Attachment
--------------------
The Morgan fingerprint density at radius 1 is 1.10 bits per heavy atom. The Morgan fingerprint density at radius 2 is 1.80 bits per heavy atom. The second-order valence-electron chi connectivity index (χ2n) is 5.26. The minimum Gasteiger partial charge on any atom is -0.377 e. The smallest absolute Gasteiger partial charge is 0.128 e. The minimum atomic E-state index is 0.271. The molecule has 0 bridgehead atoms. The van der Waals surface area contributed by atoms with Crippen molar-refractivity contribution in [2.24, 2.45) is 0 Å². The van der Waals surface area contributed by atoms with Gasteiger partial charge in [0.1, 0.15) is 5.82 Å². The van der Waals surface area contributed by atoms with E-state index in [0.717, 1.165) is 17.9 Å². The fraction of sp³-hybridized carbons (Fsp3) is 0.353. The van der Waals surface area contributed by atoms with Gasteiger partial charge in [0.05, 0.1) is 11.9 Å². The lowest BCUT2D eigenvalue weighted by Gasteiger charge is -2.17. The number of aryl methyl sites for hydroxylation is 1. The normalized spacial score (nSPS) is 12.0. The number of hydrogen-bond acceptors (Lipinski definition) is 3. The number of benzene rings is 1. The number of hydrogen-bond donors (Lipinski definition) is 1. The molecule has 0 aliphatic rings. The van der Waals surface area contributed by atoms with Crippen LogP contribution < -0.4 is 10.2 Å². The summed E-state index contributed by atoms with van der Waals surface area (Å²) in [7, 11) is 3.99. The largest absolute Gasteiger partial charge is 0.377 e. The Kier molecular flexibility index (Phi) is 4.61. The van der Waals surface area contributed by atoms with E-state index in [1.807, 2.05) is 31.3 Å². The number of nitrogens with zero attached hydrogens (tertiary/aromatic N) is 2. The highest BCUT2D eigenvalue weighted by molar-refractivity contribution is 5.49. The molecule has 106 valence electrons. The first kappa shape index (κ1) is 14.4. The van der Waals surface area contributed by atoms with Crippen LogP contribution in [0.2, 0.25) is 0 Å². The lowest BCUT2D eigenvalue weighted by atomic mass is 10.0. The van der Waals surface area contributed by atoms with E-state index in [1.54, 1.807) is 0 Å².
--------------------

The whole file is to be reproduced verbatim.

The Morgan fingerprint density at radius 1 is 1.10 bits per heavy atom. The Morgan fingerprint density at radius 2 is 1.80 bits per heavy atom. The second-order valence-electron chi connectivity index (χ2n) is 5.26. The minimum Gasteiger partial charge on any atom is -0.377 e. The smallest absolute Gasteiger partial charge is 0.128 e. The minimum atomic E-state index is 0.271. The molecule has 0 bridgehead atoms. The van der Waals surface area contributed by atoms with Crippen molar-refractivity contribution in [2.24, 2.45) is 0 Å². The van der Waals surface area contributed by atoms with Gasteiger partial charge in [0.1, 0.15) is 5.82 Å². The van der Waals surface area contributed by atoms with E-state index in [0.717, 1.165) is 17.9 Å². The fraction of sp³-hybridized carbons (Fsp3) is 0.353. The van der Waals surface area contributed by atoms with Gasteiger partial charge in [0.05, 0.1) is 11.9 Å². The lowest BCUT2D eigenvalue weighted by Gasteiger charge is -2.17. The number of aryl methyl sites for hydroxylation is 1. The normalized spacial score (nSPS) is 12.0. The number of hydrogen-bond acceptors (Lipinski definition) is 3. The number of benzene rings is 1. The number of hydrogen-bond donors (Lipinski definition) is 1. The molecule has 0 aliphatic rings. The van der Waals surface area contributed by atoms with Crippen LogP contribution < -0.4 is 10.2 Å². The summed E-state index contributed by atoms with van der Waals surface area (Å²) in [7, 11) is 3.99. The largest absolute Gasteiger partial charge is 0.377 e. The Kier molecular flexibility index (Phi) is 4.61. The van der Waals surface area contributed by atoms with E-state index in [1.807, 2.05) is 31.3 Å². The number of nitrogens with zero attached hydrogens (tertiary/aromatic N) is 2. The highest BCUT2D eigenvalue weighted by molar-refractivity contribution is 5.49. The molecule has 106 valence electrons. The first kappa shape index (κ1) is 14.4. The van der Waals surface area contributed by atoms with Crippen LogP contribution in [0.2, 0.25) is 0 Å². The lowest BCUT2D eigenvalue weighted by atomic mass is 10.0. The van der Waals surface area contributed by atoms with E-state index in [1.54, 1.807) is 0 Å².